Book Review: “Ski Weekend” by Rektok Ross

As a teenager, I always surfed through cable channels to find something thrilling to watch. I usually settled on a show about someone surviving in the wilderness against all odds. Ski Weekend had a striking similarity to the shows I have always enjoyed, so I decided to check it out.

Our main character, Sam, is going on a senior ski weekend in the mountains with five other students, one being her younger brother, and a dog. The story begins with the group turning around on the main road due to the snowy conditions, and against Sam’s advice, deciding to find an alternate route. A series of events leads to their car sliding off the road and crashing into a snowy embankment.

The teens are immediately thrown into the wilderness with no way out, and I felt like I experienced the crash with them. Though the plot moves quickly to strand our characters, the abrupt change in pace that follows is jarring. I found it both frustrating and compelling that, in my opinion, the group does little to save themselves in the chapters that follow. I turned the pages not to see if they would find a way out but to see if they would try. The teens do not make a strong effort to save themselves until a major event occurs, after which the suspense and urgency immediately pick up. As the group’s situation worsens, they finally realize the severity of the situation and no longer rely on the notion that someone will eventually find them as they had been. As a result, I found that the final one-third of the book moves quickly and ends on an endearing note.

Several plot elements are introduced that, at best, pad for time, and I felt they were a distraction from the main story. There are numerous mentions of supernatural creatures that led me to believe a supernatural element would come into play, but this element never came. It was disappointing not to see it come to fruition, but these elements seem to tie into the ending more than I originally thought. A love triangle (maybe it’s a square) was introduced, but I was too wrapped up in waiting for the group to act to focus on it.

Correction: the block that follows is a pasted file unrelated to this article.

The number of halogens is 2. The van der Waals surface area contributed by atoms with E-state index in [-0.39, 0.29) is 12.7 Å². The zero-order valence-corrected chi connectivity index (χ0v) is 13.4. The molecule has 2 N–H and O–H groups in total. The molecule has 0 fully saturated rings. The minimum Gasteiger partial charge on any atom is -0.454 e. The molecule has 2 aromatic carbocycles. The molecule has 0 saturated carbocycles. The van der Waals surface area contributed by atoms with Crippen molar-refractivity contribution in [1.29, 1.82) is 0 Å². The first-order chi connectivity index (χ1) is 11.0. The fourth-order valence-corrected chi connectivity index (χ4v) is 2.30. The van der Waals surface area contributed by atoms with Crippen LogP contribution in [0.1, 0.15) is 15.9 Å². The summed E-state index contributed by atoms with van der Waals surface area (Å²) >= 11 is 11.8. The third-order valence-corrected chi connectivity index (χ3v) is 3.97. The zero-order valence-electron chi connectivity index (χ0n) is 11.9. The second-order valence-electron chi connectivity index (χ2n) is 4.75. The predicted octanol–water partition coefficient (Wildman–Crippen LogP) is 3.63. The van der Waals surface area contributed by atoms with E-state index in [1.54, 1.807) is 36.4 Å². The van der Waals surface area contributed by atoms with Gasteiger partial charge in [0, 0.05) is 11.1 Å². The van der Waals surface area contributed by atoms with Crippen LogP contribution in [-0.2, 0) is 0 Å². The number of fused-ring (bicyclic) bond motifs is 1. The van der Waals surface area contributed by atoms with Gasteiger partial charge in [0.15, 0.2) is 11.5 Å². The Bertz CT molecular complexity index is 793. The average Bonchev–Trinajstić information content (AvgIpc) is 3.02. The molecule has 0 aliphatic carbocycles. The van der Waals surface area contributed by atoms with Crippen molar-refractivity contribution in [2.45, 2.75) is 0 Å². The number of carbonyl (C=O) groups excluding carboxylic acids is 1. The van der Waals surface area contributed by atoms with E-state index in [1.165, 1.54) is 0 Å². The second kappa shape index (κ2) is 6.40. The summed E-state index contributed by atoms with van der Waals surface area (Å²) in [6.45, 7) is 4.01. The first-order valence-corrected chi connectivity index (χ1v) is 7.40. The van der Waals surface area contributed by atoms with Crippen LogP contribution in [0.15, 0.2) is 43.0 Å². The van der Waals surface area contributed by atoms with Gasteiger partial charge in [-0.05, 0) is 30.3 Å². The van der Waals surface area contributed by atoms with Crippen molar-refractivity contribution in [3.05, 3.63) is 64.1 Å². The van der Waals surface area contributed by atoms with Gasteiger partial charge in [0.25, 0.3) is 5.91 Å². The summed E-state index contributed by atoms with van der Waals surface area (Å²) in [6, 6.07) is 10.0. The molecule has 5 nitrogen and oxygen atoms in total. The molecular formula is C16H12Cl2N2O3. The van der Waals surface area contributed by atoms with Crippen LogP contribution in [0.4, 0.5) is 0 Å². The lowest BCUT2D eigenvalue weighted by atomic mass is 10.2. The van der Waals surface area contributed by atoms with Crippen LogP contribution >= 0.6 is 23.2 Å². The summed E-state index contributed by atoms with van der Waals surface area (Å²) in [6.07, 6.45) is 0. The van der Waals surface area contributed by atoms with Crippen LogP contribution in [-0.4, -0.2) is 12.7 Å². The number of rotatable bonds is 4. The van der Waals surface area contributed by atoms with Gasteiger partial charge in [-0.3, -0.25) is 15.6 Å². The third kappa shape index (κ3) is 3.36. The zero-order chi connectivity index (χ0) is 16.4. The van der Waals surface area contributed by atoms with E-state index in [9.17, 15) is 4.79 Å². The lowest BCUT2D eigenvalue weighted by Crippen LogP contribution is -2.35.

I also grew frustrated with how some characters were handled. Several characters are given stereotyped personalities with little development, which made it difficult to connect and empathize with them and their plights. As soon as I began to connect with the characters, the book was wrapping up and it was too late. Additionally, the author’s note states that Ross researched the ethnic backgrounds she included, but this does not seem to be the case when several characters are given lines that feed into common racial stereotypes.

Ski Weekend is almost a thrilling read. Even though it seems to represent the journey stranded teens would endure and the impact it could have on their lives and their relationships with other survivors, they are handled in a manner that is difficult to overlook. If you are someone who reads in hopes of connecting with the characters, as I am, I would not recommend this book. However, if you are willing to overlook the matters I’ve discussed here, it might be a worthwhile read for you.

A copy of this book was provided by the publisher, SparkPress, for review.

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